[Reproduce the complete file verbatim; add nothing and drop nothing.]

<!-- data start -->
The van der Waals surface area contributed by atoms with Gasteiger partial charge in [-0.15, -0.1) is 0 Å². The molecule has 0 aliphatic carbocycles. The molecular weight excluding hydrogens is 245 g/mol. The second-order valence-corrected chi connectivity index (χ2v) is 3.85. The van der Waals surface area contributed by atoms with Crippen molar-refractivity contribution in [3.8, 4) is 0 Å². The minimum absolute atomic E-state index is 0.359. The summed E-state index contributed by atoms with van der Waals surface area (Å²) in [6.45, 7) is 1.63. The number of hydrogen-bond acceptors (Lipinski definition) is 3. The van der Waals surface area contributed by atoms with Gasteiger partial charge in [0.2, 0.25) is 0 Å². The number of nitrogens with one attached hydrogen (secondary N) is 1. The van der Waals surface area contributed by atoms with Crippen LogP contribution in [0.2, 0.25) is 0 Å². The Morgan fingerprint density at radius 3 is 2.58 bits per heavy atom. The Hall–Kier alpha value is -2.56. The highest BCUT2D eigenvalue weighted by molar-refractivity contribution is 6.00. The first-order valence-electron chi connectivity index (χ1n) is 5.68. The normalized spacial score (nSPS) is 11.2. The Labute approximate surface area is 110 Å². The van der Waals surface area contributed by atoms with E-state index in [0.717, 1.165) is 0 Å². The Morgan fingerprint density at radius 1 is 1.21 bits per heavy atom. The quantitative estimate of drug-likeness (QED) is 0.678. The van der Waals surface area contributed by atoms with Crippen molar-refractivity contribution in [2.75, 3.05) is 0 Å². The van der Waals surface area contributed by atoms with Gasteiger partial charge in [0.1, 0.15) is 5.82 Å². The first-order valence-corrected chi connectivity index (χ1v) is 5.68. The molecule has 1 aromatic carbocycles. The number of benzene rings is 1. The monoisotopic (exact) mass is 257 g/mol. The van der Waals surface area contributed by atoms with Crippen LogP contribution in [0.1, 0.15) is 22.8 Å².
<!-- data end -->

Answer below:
The van der Waals surface area contributed by atoms with Gasteiger partial charge in [-0.15, -0.1) is 0 Å². The molecule has 0 aliphatic carbocycles. The molecular weight excluding hydrogens is 245 g/mol. The second-order valence-corrected chi connectivity index (χ2v) is 3.85. The van der Waals surface area contributed by atoms with Crippen molar-refractivity contribution in [3.8, 4) is 0 Å². The minimum absolute atomic E-state index is 0.359. The summed E-state index contributed by atoms with van der Waals surface area (Å²) in [6.45, 7) is 1.63. The number of hydrogen-bond acceptors (Lipinski definition) is 3. The van der Waals surface area contributed by atoms with Gasteiger partial charge in [0.2, 0.25) is 0 Å². The number of nitrogens with one attached hydrogen (secondary N) is 1. The van der Waals surface area contributed by atoms with Crippen LogP contribution in [0.2, 0.25) is 0 Å². The Morgan fingerprint density at radius 3 is 2.58 bits per heavy atom. The Hall–Kier alpha value is -2.56. The highest BCUT2D eigenvalue weighted by molar-refractivity contribution is 6.00. The first-order valence-electron chi connectivity index (χ1n) is 5.68. The normalized spacial score (nSPS) is 11.2. The Labute approximate surface area is 110 Å². The van der Waals surface area contributed by atoms with E-state index in [0.717, 1.165) is 0 Å². The Morgan fingerprint density at radius 1 is 1.21 bits per heavy atom. The quantitative estimate of drug-likeness (QED) is 0.678. The van der Waals surface area contributed by atoms with Crippen molar-refractivity contribution in [2.75, 3.05) is 0 Å². The van der Waals surface area contributed by atoms with Gasteiger partial charge in [0.1, 0.15) is 5.82 Å². The first-order valence-corrected chi connectivity index (χ1v) is 5.68. The molecule has 1 aromatic carbocycles. The number of benzene rings is 1. The monoisotopic (exact) mass is 257 g/mol. The van der Waals surface area contributed by atoms with Crippen LogP contribution in [0.1, 0.15) is 22.8 Å².